Skip to main content

Can a mobile game really Save the Seas?

Activism's call of duty.

What if the aim of a mobile game wasn't to make money but to raise awareness for a serious environmental issue?

What if instead of being intermittently coerced into paying you were, instead, intermittently coerced into sharing facts from the game about that environmental issue? And what if there wasn't a leaderboard at the end but a petition to lend your voice to?

Save the Seas is the peculiar mobile game (also on Android) trying to achieve this. It's a simple - and free (donations are voluntary) - game of cat (fish) and mouse (boat), where every time you're caught you're presented with a fact. "Dolphins jump out of water to save energy," read one. "Every year, fishing nets kill up to 300,000 whales, dolphins and turtles around the world," read another.

From my iPhone.

Yet another said that dead zones in the ocean - areas of water without enough oxygen to support sea life on the bottom - have increased by one third in two years, which is frightening.

I met one of the key people behind Save the Seas while visiting Poland a few weeks back. His name is Omar Ramirez.

He wrote on the game's website how making Save the Seas had taken "a huge toll" on him. He's swum with a whale and looked it in the eye, and when he did, "I saw a soul," he shared.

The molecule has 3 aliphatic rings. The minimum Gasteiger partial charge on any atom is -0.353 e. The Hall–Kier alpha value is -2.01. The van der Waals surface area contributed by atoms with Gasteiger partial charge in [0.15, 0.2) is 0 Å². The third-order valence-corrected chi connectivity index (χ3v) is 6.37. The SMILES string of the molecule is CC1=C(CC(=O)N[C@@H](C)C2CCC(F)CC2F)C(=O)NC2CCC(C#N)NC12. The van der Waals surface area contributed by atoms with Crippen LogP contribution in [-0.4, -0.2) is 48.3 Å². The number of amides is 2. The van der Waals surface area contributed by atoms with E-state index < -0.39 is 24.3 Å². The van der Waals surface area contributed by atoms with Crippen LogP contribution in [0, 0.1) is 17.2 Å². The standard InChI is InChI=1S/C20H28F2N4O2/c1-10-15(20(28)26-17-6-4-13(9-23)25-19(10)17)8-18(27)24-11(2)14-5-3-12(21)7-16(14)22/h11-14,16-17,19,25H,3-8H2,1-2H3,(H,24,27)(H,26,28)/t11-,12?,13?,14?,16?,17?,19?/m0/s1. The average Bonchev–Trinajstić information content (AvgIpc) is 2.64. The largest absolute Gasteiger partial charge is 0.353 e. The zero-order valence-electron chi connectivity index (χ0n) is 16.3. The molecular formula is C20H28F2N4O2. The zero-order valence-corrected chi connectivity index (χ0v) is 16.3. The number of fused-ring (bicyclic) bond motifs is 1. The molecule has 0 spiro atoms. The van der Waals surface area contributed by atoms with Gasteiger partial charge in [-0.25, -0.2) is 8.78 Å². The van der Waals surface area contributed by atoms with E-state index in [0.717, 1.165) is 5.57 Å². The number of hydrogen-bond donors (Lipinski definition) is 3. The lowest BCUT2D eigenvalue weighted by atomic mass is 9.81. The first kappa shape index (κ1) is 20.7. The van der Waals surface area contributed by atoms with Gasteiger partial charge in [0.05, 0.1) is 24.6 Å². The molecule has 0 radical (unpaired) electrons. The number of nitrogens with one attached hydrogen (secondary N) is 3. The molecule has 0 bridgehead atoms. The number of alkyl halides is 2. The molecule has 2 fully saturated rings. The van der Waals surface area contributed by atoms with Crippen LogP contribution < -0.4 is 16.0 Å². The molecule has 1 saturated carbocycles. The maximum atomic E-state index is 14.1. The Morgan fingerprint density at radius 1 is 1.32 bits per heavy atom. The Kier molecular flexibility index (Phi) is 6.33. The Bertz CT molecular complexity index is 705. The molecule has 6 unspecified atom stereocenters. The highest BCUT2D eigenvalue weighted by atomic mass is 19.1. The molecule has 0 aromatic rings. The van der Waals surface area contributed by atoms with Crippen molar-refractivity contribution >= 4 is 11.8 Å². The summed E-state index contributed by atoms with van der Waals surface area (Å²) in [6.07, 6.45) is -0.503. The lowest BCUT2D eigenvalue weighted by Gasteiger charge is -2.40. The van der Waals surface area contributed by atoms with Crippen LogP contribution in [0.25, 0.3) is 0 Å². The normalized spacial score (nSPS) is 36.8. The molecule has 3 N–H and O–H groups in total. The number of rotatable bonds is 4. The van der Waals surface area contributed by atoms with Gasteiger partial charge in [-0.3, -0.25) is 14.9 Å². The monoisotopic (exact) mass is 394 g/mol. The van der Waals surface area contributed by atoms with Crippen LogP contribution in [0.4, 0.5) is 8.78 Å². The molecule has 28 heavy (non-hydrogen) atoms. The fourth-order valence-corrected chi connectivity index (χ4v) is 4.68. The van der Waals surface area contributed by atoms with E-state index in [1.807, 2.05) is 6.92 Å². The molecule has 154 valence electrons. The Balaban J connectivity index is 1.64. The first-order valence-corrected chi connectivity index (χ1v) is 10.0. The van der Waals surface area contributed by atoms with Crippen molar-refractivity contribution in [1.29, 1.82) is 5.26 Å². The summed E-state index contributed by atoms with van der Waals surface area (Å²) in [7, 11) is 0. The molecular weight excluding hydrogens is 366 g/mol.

"You see, the problem is that we are NOT aware. We are IGNORANT of the problem. Heck, if we knew half the problem (like overfishing tuna) I bet we wouldn't let this happen. We are killing our oceans for a piece of paper - AKA 'money'.

"Eating all our oceans, killing everything, destroying everything. I hope that one day everyone, in order to finish their high-school diploma, has to finish a SCUBA diving course. Why? Well, if the oceans die... we die," he wrote. "It's simple.

"Maybe, just maybe, the little [bit] we do can make a difference..."

The page I was taken to petitioned Greenpeace to spread the word about the game, which seems like an odd way to go about it. And there's a barely a whisper of support so far: 11 signatures. Still, I suppose the heart is in the right place; it's no Dungeon Keeper.

Speaking of hearts being in the right place: last year I tracked down the creator of Ecco the Dolphin - an old, environmentally messaged game about the sea. But creator Ed Annunziata wasn't the seaweed-toting eco-warrior I expected.

Read this next